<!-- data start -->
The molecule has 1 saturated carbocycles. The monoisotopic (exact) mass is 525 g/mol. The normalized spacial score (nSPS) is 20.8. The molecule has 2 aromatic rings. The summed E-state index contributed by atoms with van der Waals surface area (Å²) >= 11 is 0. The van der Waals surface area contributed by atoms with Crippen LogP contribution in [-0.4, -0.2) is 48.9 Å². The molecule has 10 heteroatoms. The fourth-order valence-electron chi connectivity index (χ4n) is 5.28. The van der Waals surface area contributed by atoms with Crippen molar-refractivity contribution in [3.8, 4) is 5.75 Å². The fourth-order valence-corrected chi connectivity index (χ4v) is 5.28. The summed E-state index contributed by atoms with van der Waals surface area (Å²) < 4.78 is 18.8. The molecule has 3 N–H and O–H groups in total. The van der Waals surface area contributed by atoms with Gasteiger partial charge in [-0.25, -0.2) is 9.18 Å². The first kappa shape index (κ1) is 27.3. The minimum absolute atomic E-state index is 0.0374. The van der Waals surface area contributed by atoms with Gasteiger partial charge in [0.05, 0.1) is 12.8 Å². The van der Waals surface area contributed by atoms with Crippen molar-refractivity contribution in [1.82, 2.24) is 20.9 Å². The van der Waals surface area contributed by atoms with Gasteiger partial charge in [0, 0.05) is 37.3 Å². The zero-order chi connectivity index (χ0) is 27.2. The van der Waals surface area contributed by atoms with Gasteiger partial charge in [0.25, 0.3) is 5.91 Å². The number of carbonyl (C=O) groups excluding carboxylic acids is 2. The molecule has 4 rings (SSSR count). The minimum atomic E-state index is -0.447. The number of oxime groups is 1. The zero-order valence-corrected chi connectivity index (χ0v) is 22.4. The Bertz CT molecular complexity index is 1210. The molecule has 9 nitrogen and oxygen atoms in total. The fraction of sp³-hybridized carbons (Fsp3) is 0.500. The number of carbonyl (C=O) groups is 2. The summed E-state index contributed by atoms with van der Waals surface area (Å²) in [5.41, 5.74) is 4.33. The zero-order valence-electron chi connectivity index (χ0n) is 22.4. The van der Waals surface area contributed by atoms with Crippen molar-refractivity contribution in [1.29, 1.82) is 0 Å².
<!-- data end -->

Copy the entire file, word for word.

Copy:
The molecule has 1 saturated carbocycles. The monoisotopic (exact) mass is 525 g/mol. The normalized spacial score (nSPS) is 20.8. The molecule has 2 aromatic rings. The summed E-state index contributed by atoms with van der Waals surface area (Å²) >= 11 is 0. The van der Waals surface area contributed by atoms with Crippen LogP contribution in [-0.4, -0.2) is 48.9 Å². The molecule has 10 heteroatoms. The fourth-order valence-electron chi connectivity index (χ4n) is 5.28. The van der Waals surface area contributed by atoms with Crippen molar-refractivity contribution in [3.8, 4) is 5.75 Å². The fourth-order valence-corrected chi connectivity index (χ4v) is 5.28. The summed E-state index contributed by atoms with van der Waals surface area (Å²) < 4.78 is 18.8. The molecule has 3 N–H and O–H groups in total. The van der Waals surface area contributed by atoms with Gasteiger partial charge in [-0.25, -0.2) is 9.18 Å². The first kappa shape index (κ1) is 27.3. The minimum absolute atomic E-state index is 0.0374. The van der Waals surface area contributed by atoms with Gasteiger partial charge in [0.05, 0.1) is 12.8 Å². The van der Waals surface area contributed by atoms with Crippen molar-refractivity contribution in [1.82, 2.24) is 20.9 Å². The van der Waals surface area contributed by atoms with Gasteiger partial charge in [0, 0.05) is 37.3 Å². The zero-order chi connectivity index (χ0) is 27.2. The van der Waals surface area contributed by atoms with Gasteiger partial charge in [0.25, 0.3) is 5.91 Å². The number of carbonyl (C=O) groups excluding carboxylic acids is 2. The molecule has 4 rings (SSSR count). The minimum atomic E-state index is -0.447. The number of oxime groups is 1. The zero-order valence-corrected chi connectivity index (χ0v) is 22.4. The Bertz CT molecular complexity index is 1210. The molecule has 9 nitrogen and oxygen atoms in total. The fraction of sp³-hybridized carbons (Fsp3) is 0.500. The number of carbonyl (C=O) groups is 2. The summed E-state index contributed by atoms with van der Waals surface area (Å²) in [5.41, 5.74) is 4.33. The zero-order valence-electron chi connectivity index (χ0n) is 22.4. The van der Waals surface area contributed by atoms with Crippen molar-refractivity contribution in [1.29, 1.82) is 0 Å².